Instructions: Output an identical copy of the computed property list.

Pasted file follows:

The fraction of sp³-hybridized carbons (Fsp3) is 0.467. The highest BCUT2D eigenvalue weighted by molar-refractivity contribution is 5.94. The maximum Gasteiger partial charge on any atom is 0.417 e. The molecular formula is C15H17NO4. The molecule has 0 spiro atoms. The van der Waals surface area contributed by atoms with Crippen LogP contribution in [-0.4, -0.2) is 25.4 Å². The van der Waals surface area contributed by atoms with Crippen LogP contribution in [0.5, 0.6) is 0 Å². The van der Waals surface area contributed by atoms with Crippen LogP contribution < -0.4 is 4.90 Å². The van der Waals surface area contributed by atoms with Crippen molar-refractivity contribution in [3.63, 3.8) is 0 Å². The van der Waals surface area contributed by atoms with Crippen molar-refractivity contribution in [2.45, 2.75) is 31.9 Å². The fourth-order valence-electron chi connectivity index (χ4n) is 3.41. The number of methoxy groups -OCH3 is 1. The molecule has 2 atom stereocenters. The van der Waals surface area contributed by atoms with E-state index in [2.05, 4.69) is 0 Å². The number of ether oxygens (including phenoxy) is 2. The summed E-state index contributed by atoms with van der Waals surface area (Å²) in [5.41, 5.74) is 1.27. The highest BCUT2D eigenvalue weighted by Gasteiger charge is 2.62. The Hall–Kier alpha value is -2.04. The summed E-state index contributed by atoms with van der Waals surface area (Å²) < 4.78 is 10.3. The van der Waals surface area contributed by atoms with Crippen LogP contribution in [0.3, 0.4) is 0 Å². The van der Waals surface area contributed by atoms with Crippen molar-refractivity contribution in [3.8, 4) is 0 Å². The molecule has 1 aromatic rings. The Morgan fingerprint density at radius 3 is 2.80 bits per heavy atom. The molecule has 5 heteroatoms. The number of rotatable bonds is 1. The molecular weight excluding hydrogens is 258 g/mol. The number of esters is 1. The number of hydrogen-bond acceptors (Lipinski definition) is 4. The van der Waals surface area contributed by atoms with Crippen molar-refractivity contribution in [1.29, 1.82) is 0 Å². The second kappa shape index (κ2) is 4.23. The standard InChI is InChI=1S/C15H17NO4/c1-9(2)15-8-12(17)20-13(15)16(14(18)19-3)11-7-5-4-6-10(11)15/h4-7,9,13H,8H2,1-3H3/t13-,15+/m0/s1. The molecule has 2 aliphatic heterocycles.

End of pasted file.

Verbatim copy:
The fraction of sp³-hybridized carbons (Fsp3) is 0.467. The highest BCUT2D eigenvalue weighted by molar-refractivity contribution is 5.94. The maximum Gasteiger partial charge on any atom is 0.417 e. The molecular formula is C15H17NO4. The molecule has 0 spiro atoms. The van der Waals surface area contributed by atoms with Crippen LogP contribution in [-0.4, -0.2) is 25.4 Å². The van der Waals surface area contributed by atoms with Crippen LogP contribution in [0.5, 0.6) is 0 Å². The van der Waals surface area contributed by atoms with Crippen LogP contribution < -0.4 is 4.90 Å². The van der Waals surface area contributed by atoms with Crippen molar-refractivity contribution in [3.63, 3.8) is 0 Å². The van der Waals surface area contributed by atoms with Crippen molar-refractivity contribution in [2.45, 2.75) is 31.9 Å². The fourth-order valence-electron chi connectivity index (χ4n) is 3.41. The number of methoxy groups -OCH3 is 1. The molecule has 2 atom stereocenters. The van der Waals surface area contributed by atoms with E-state index in [2.05, 4.69) is 0 Å². The number of ether oxygens (including phenoxy) is 2. The summed E-state index contributed by atoms with van der Waals surface area (Å²) in [5.41, 5.74) is 1.27. The highest BCUT2D eigenvalue weighted by Gasteiger charge is 2.62. The Hall–Kier alpha value is -2.04. The summed E-state index contributed by atoms with van der Waals surface area (Å²) < 4.78 is 10.3. The van der Waals surface area contributed by atoms with Crippen LogP contribution in [0.3, 0.4) is 0 Å². The van der Waals surface area contributed by atoms with Crippen molar-refractivity contribution in [3.8, 4) is 0 Å². The molecule has 1 aromatic rings. The Morgan fingerprint density at radius 3 is 2.80 bits per heavy atom. The molecule has 5 heteroatoms. The number of rotatable bonds is 1. The molecular weight excluding hydrogens is 258 g/mol. The number of esters is 1. The number of hydrogen-bond acceptors (Lipinski definition) is 4. The van der Waals surface area contributed by atoms with Crippen molar-refractivity contribution in [1.29, 1.82) is 0 Å². The second kappa shape index (κ2) is 4.23. The standard InChI is InChI=1S/C15H17NO4/c1-9(2)15-8-12(17)20-13(15)16(14(18)19-3)11-7-5-4-6-10(11)15/h4-7,9,13H,8H2,1-3H3/t13-,15+/m0/s1. The molecule has 2 aliphatic heterocycles.